I made my lack of scholarly knowledge pertinently obvious within the first five minutes. Having been introduced to Puja Khanna, the Taj Group’s marketing manager who also oversees proceedings at the legendary Bombay Brasserie, I was handed a whisky-Champagne cocktail, a recipe from Dominic’s book. After a thoughtful sip, I felt that I was required to comment, so I announced, a little too loudly, “Oh it’s rather nice. I can’t taste the whisky at all; probably a good thing. Whisky and Champagne would be disgusting!” Puja fell silent. She stared at me, uncertain, a frown forming as she wondered who the hell I was, how I got onto the guest list, and how she could best eject me from the restaurant without causing a scene.

Su-Lin, the PR guru behind this event, quickly calmed Puja’s fears by explaining that I am a food journalist so I had been invited along to comment on the whisky and food pairing experience. Ah, so that’s it, I thought. They don’t expect me to be an expert, they just want me to eat and drink and make a few remarks that represent a modicum of interest in the subject matter. That, I can do! I felt a wave of relief wash over me in an awesome way. I glanced at Puja, who also looked reassured. I wasn’t some two-string merchant who’d been dragged off the street to make up the numbers after all. I had a purpose. I had direction. I was a somebody.

We settled in around the table where I sat opposite Dominic, who began to take us through a tasting of four very rare whiskies that he had chosen for the evening’s revelry. He gave a quick talk about whisky snobbery and noted that it’s the subjective tasting experience that matters. “Whisky is a simple drink,” he commented, mentioning that his book, too, was written to be accessible and enjoyable rather than highbrow and elitist. I can confirm this to be the case, and a mighty fine book it is too. It should grace the grand libraries of all whisky enthusiasts and experts alike. A copy now sits proudly on my coffee table, and it is reasonable to assume that it will very quickly become dog-eared.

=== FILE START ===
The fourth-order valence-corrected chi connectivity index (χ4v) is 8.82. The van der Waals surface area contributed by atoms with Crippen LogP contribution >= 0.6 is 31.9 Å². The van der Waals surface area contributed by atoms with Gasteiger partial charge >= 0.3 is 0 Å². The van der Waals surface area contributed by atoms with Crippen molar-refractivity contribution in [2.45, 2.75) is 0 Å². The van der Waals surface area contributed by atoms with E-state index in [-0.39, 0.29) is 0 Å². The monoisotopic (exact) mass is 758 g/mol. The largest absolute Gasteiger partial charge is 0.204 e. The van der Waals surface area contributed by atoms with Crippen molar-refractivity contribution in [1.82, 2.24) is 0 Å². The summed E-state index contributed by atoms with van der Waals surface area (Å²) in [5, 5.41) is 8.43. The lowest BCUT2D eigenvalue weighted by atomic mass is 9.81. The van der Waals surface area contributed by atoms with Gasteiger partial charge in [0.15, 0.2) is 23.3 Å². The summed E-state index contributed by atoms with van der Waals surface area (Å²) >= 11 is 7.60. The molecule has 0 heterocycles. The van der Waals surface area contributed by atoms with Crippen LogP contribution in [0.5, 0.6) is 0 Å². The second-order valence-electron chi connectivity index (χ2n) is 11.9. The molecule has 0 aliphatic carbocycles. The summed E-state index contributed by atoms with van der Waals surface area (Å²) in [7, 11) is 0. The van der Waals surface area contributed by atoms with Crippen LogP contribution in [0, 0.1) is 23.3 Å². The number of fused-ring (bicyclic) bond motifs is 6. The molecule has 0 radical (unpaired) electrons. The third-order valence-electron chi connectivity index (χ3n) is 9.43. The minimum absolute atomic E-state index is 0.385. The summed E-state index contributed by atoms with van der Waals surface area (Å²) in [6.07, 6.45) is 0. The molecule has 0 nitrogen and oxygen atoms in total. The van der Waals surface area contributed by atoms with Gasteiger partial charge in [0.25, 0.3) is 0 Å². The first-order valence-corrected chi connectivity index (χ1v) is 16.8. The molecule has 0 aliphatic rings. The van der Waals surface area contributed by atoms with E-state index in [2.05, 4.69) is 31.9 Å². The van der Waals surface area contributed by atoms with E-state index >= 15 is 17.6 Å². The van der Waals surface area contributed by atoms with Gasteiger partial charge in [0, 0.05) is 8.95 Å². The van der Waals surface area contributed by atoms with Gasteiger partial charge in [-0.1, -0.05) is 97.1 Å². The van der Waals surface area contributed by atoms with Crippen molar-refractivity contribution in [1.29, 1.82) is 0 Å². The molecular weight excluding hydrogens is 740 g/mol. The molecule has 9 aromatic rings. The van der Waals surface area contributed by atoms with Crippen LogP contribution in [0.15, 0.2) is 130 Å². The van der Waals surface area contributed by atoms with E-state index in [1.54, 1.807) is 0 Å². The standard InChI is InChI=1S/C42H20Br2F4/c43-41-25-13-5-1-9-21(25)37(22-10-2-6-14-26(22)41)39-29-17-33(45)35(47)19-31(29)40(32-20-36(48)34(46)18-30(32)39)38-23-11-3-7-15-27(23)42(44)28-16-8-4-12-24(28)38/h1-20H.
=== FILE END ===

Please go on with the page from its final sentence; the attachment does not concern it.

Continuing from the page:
As I necked the remnants of a rather interesting Indian whisky called Amrut Double Cask, a sweet, vanilla-like malt, I glanced around me in horror to find that everybody else was still swirling, sniffing and sipping theirs, but not actually drinking all that much of the stuff. I sheepishly lowered the empty glass to my lap, beyond the line of sight, so that nobody would notice this faux pas and request me to vacate the premises immediately.

The most notable and delicious of the four malts were the Henry McKenna Single Barrel Bourbon 2009 – a toffee-like, velvety whisky – and a Karuizawa 1982, a special bottling from The Whisky Exchange. This was 57% ABV and needed diluting to prevent one having to replace one’s liver after the sampling. It had a curious woody, ‘spent match’ aroma, and was really quite superb. But I shouldn’t be writing about any of these whiskies because they don’t appear on Quilon’s bar list (yet). Not that you would notice, as they have such an impressive array on offer that you are unlikely to miss them. If anything, there are too many to choose from. I am particularly eager to try the wonderfully named Compass Box Hedonism. I’m a sucker for unusual branding.